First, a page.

Phishing attacks have increased exponentially in recent years. From this perspective, the term "phishing" has become tremendously popular. Not a day goes by that we don't wake up to news about a phishing attempt against companies or anonymous citizens through increasingly imaginative mechanisms.
The objective is always to get the victim to carry out an action that allows the cybercriminal to obtain some kind of benefit, be it in the form of an economic transaction, access to information or control of computer systems.
Starting from this premise, the victim's action becomes one of the key steps when a phishing attack achieves its objective. For this reason, the strategies used by cybercriminals make use of techniques that are increasingly imaginative.
Users' suspicion of links that appear in emails has led cybercriminals to resort to alternative mechanisms to gain the trust of their victims.
Phishing techniques have been detected that make use of Google search recommendations that target deliberately crafted websites that have previously achieved high suitability ratings using SEO techniques.
Exclusive encrypted information for the recipient
The mistrust of a victim is combated using precisely the concern for trust. Phishing techniques have been detected that make use of Google search recommendations.
From here, cybercriminals try to convince their victims with access to resources that are apparently encrypted and customized for them. In this way, recipients perceive a false sense of security.
The usual thing about these attacks is that, through an email, the criminal convinces his victim, for example, that a file contains encrypted confidential information and that only he or she could decrypt it by entering her username and password.
MFA for undefined uses
The use of double authentication mechanisms is increasingly widespread. The financial sector, for example, within compliance with the European PSD2 regulation, uses it on a regular basis. But he's not the only one. More and more, email accounts, access to commercial applications or even social networks implement double authentication mechanisms that reduce the risk that password theft can entail.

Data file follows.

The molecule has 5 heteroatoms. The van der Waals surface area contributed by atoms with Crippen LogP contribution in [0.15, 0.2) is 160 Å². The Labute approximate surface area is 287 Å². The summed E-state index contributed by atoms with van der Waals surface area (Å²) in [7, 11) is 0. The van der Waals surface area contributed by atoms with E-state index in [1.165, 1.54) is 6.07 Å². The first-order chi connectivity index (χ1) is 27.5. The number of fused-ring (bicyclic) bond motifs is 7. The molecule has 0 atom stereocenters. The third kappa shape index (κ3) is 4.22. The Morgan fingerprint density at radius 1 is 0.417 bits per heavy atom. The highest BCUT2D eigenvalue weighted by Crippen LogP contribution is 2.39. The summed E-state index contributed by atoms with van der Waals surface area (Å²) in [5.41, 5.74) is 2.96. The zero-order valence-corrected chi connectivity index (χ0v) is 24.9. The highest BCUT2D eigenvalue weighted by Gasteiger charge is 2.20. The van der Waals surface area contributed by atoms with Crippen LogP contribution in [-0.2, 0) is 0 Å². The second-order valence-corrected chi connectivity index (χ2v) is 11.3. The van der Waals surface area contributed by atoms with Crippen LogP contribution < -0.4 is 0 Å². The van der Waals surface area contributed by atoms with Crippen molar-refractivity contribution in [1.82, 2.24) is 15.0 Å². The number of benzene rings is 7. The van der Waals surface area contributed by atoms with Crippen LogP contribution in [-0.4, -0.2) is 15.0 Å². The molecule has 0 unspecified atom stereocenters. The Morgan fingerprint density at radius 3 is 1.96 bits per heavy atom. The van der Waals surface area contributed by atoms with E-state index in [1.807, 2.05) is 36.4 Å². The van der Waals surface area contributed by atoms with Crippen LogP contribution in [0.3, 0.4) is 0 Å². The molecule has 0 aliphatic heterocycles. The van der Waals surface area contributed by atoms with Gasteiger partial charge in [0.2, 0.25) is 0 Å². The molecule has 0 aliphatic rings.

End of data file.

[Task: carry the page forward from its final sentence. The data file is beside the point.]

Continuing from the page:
The examples of use of this type of technique are multiple. One of the most obvious is a message indicating that an email account or a bank account has been blocked. The victim is then asked to provide the verification code that will be sent to them as proof of identity for the unlocking of the victim. Immediately afterwards, the victim will receive a verification code, sent by the real service that the cybercriminal wants to access, and which, if necessary, the user will provide to the criminal. The end result is known to all.
Surely we could extend the list of phishing attack techniques as long as we like; but they will all have a common denominator: social engineering will play a leading role during the process. In fact, it is a key element. An element that can only be combated through the continuous awareness of the users themselves.